Wednesday, October 15, 2008
My Parents Put My NYTimes Article on the Fridge
On Sunday, I had an essay in the Modern Love column in the Style Section of The New York Times -- about my ex-therapist who wrote me a love poem.
I've gotten some very odd responses from strangers. One man accused me of vanity -- didn't I know my therapist was in love with me? This email included the word "duh." A therapist whom I don't know weighed in to tell me that I was right and my ex-therapist was wrong. A psychoanalyst wrote in to ask me to read and offer a critique of her essays on getting banned as a result of some major (undisclosed) indiscretion, because I seemed to really understand and forgive humans -- as if I were the new spokesperson for screwed-up therapists.
Going public as a writer has always been hard for me. Fiction allows me the thin veil -- which I appreciate. But essays, even benign essays, even humor essays, but especially very personal psychological essays (that are supposed to have a humorous bent) leave me wide open to be misunderstood.
Quick illustration: I had a guru in college. He was a security guard and patrolled campus. He once asked me if I'd rather be loved or understood, which has become a recurring theme in my work. I said I'd rather be understood -- what is love without understanding?
But over time, I've seen examples of love without a deep understanding -- and it can be pure in its way and sometimes very comforting. I don't know that my 90-year-old grandmother and I understand each other in some fundamental ways. Our generations are so very different, and yet our love is whole and good and maybe purer, in fact.
In general, though, I write to overcome misunderstanding. I write to communicate. Communication banishes loneliness -- in the best scenarios. And yet when I write -- especially if I've dedicated myself to an entire novel -- and it's misunderstood, I feel an incredible ache and loss. If I cannot bridge the gap from one human to another with this much communication, with this many words, how will we ever connect to each other?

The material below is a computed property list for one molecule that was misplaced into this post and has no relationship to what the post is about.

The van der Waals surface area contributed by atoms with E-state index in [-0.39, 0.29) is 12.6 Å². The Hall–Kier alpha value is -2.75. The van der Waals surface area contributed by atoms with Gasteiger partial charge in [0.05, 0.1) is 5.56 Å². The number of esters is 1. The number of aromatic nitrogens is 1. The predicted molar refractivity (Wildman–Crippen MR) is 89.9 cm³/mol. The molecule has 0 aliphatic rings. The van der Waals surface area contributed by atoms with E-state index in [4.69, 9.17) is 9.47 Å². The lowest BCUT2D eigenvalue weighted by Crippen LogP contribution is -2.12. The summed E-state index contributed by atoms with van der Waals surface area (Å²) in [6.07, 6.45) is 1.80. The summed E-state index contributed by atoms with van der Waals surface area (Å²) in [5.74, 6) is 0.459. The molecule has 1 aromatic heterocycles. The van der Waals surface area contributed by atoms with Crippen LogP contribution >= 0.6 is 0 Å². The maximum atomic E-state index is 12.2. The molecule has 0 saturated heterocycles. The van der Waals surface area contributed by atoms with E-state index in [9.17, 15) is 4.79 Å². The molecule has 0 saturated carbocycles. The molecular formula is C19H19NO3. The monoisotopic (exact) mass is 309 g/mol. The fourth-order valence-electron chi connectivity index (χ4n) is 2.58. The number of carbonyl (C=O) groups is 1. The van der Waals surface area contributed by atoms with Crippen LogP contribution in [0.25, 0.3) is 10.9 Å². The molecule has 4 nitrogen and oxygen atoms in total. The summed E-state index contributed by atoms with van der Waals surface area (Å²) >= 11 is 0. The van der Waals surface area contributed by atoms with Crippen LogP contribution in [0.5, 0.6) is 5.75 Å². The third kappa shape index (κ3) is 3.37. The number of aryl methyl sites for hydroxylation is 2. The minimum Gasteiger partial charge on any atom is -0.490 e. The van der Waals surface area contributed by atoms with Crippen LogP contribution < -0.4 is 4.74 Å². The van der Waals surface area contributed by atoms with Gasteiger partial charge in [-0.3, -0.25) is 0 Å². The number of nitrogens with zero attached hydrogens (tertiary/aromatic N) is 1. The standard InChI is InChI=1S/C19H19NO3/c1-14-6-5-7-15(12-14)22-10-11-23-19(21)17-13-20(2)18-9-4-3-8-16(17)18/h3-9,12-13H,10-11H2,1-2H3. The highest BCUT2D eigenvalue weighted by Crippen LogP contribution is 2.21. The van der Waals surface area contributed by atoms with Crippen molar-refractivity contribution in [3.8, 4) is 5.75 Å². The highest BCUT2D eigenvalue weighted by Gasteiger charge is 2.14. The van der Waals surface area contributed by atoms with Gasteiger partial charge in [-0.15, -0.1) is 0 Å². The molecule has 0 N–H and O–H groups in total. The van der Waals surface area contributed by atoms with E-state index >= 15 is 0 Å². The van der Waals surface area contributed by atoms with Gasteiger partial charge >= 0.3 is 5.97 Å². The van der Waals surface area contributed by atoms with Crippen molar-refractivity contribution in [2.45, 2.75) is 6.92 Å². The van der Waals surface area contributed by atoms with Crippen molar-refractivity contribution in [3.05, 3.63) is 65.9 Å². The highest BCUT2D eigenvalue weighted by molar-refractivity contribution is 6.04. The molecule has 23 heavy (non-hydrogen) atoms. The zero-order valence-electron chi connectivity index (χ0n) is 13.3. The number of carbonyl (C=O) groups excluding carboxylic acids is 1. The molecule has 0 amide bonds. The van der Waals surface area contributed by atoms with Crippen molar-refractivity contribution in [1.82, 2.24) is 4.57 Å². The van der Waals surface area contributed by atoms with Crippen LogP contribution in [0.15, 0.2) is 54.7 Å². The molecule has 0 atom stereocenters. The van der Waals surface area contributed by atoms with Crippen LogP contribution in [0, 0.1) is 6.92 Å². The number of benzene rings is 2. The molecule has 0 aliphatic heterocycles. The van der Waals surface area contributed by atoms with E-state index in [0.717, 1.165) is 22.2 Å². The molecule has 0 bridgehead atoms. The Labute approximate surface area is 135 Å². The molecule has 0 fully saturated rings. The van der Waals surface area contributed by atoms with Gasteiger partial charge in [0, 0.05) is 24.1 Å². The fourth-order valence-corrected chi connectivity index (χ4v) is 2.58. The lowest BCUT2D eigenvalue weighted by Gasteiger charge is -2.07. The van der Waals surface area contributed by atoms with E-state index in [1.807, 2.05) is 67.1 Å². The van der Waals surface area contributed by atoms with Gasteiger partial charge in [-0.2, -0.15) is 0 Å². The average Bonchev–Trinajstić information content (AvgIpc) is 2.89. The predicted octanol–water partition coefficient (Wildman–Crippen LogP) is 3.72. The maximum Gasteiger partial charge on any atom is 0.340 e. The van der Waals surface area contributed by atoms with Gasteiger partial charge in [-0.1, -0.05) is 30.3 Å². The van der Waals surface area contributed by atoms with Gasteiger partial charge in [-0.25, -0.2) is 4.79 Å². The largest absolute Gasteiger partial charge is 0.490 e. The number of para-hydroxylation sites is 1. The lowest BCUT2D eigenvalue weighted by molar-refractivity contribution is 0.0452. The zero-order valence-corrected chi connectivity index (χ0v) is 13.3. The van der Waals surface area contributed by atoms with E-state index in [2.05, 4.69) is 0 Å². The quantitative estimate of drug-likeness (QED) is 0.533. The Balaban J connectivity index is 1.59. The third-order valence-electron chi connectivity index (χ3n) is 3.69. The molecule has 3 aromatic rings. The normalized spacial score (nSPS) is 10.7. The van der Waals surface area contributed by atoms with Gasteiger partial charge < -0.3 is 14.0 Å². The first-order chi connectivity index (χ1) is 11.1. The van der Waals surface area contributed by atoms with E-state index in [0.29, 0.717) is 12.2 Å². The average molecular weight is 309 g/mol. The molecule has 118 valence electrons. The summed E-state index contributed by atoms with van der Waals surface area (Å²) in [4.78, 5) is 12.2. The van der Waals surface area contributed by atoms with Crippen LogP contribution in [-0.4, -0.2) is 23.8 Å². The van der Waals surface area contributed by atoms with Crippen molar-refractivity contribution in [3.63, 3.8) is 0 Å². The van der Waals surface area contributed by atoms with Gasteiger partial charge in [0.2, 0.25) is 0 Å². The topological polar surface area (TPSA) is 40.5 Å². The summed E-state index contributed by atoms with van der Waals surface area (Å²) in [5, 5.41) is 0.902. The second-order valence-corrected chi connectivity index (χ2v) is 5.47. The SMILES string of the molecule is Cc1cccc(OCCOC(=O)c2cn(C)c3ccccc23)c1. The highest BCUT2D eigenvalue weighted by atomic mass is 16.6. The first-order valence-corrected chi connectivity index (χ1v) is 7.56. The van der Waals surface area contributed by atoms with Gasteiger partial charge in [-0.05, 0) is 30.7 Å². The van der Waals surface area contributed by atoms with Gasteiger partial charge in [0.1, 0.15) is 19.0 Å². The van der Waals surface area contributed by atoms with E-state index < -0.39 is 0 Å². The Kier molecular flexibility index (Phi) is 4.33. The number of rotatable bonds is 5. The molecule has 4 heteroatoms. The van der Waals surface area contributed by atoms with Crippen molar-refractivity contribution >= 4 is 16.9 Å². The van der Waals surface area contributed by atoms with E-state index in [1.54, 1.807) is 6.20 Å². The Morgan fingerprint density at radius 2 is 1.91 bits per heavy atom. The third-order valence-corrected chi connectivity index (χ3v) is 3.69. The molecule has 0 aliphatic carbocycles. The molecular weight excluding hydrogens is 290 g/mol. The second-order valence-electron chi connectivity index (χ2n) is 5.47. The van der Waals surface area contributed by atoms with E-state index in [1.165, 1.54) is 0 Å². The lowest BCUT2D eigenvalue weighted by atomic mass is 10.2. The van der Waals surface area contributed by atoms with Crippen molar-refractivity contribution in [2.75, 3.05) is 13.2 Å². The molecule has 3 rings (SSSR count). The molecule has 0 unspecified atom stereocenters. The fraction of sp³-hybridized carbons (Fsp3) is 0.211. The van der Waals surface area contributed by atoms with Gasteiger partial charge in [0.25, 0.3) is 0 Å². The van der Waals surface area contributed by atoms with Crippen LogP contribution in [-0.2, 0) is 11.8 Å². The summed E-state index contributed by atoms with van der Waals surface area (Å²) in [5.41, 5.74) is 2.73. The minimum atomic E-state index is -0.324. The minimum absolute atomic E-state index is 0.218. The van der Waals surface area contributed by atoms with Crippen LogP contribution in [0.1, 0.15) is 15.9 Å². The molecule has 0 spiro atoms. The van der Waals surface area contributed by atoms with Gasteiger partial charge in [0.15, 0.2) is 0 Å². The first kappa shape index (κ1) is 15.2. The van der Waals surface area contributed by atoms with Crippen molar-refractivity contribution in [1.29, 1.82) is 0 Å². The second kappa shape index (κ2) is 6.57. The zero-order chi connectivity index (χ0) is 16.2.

I suppose I'm forgetting something very fundamental. Readers don't come to MY HUSBAND'S SWEETHEARTS, for example, to communicate with me. They come to communicate with my characters ... And they really come to the novel not to understand someone else more deeply -- or not necessarily -- but to understand themselves more deeply.
I always respond to my emails. I love the ones that I get from kids -- scads of them. (I write novels for the younger set under the pen name N.E. Bode.) But the adults who write emails to authors are a different breed. Some write beautiful emails, grateful ones, in fact. But often my job with the emails I get from adults is to remind them that I'm not an author, but a human being. They want to tell me what I've gotten wrong, to their mind. And, well, a lot of the time, they want my agent info, an in with an editor, or for me to read their work in my spare time -- as a mother of four with a full-time gig as a professor and a full-time gig as a writer.
I haven't written back to all of the strangers who've written in this time, but I will, one by one. I'll say maybe I am vain. I'll say thanks, but I think I got the part that my therapist was wrong. Check. I'll say, I don't know what you did wrong to get fired, and it's none of my business, and I can't really save you. Sorry, but I'm not a therapist myself. Only a writer.
Or maybe I'm really a translator. This is the world in all of its complications. And I turn that experience into language. And I turn to the reader and hand it over -- line by line. In doing so, have I banished loneliness? No. Loneliness is elemental to the human condition -- and maybe that's one of the things I'm translating ... here.
--Julianna Baggott's latest novel MY HUSBAND'S SWEETHEARTS was written under the pen name Bridget Asher.